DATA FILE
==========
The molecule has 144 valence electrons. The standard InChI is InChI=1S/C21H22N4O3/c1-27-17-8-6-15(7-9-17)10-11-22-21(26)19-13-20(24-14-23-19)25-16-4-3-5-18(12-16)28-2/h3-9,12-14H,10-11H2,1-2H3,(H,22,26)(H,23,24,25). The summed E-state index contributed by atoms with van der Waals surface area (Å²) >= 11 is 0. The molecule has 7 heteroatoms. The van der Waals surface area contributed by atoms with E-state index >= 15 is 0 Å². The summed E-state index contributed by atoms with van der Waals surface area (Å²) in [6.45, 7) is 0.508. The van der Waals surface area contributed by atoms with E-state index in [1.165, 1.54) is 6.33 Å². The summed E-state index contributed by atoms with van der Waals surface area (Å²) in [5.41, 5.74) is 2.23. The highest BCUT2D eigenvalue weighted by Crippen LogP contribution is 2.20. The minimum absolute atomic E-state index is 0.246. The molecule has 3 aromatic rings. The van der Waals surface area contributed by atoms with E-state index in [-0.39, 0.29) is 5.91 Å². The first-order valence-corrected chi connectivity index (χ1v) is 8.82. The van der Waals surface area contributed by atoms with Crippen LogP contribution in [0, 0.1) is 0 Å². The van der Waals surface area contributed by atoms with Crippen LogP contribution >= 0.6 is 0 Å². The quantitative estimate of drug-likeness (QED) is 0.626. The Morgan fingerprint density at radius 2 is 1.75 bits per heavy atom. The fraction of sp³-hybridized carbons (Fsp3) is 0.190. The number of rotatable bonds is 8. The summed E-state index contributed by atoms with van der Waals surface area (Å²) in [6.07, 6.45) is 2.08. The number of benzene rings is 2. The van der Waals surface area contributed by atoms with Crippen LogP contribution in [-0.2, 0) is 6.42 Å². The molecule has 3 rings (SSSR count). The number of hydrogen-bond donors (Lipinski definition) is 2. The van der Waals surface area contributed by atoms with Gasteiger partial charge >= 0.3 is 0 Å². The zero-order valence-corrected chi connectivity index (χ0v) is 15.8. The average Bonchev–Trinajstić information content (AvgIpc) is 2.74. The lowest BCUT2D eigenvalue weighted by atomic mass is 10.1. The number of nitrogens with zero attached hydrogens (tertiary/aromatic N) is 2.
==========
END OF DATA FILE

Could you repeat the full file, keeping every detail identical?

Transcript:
The molecule has 144 valence electrons. The standard InChI is InChI=1S/C21H22N4O3/c1-27-17-8-6-15(7-9-17)10-11-22-21(26)19-13-20(24-14-23-19)25-16-4-3-5-18(12-16)28-2/h3-9,12-14H,10-11H2,1-2H3,(H,22,26)(H,23,24,25). The summed E-state index contributed by atoms with van der Waals surface area (Å²) >= 11 is 0. The molecule has 7 heteroatoms. The van der Waals surface area contributed by atoms with E-state index >= 15 is 0 Å². The summed E-state index contributed by atoms with van der Waals surface area (Å²) in [6.45, 7) is 0.508. The van der Waals surface area contributed by atoms with E-state index in [1.165, 1.54) is 6.33 Å². The summed E-state index contributed by atoms with van der Waals surface area (Å²) in [5.41, 5.74) is 2.23. The highest BCUT2D eigenvalue weighted by Crippen LogP contribution is 2.20. The minimum absolute atomic E-state index is 0.246. The molecule has 3 aromatic rings. The van der Waals surface area contributed by atoms with E-state index in [-0.39, 0.29) is 5.91 Å². The first-order valence-corrected chi connectivity index (χ1v) is 8.82. The van der Waals surface area contributed by atoms with Crippen LogP contribution in [0, 0.1) is 0 Å². The van der Waals surface area contributed by atoms with Crippen LogP contribution >= 0.6 is 0 Å². The quantitative estimate of drug-likeness (QED) is 0.626. The Morgan fingerprint density at radius 2 is 1.75 bits per heavy atom. The fraction of sp³-hybridized carbons (Fsp3) is 0.190. The number of rotatable bonds is 8. The summed E-state index contributed by atoms with van der Waals surface area (Å²) in [6.07, 6.45) is 2.08. The number of benzene rings is 2. The van der Waals surface area contributed by atoms with Crippen LogP contribution in [-0.2, 0) is 6.42 Å². The molecule has 3 rings (SSSR count). The number of hydrogen-bond donors (Lipinski definition) is 2. The van der Waals surface area contributed by atoms with Gasteiger partial charge >= 0.3 is 0 Å². The zero-order valence-corrected chi connectivity index (χ0v) is 15.8. The average Bonchev–Trinajstić information content (AvgIpc) is 2.74. The lowest BCUT2D eigenvalue weighted by atomic mass is 10.1. The number of nitrogens with zero attached hydrogens (tertiary/aromatic N) is 2.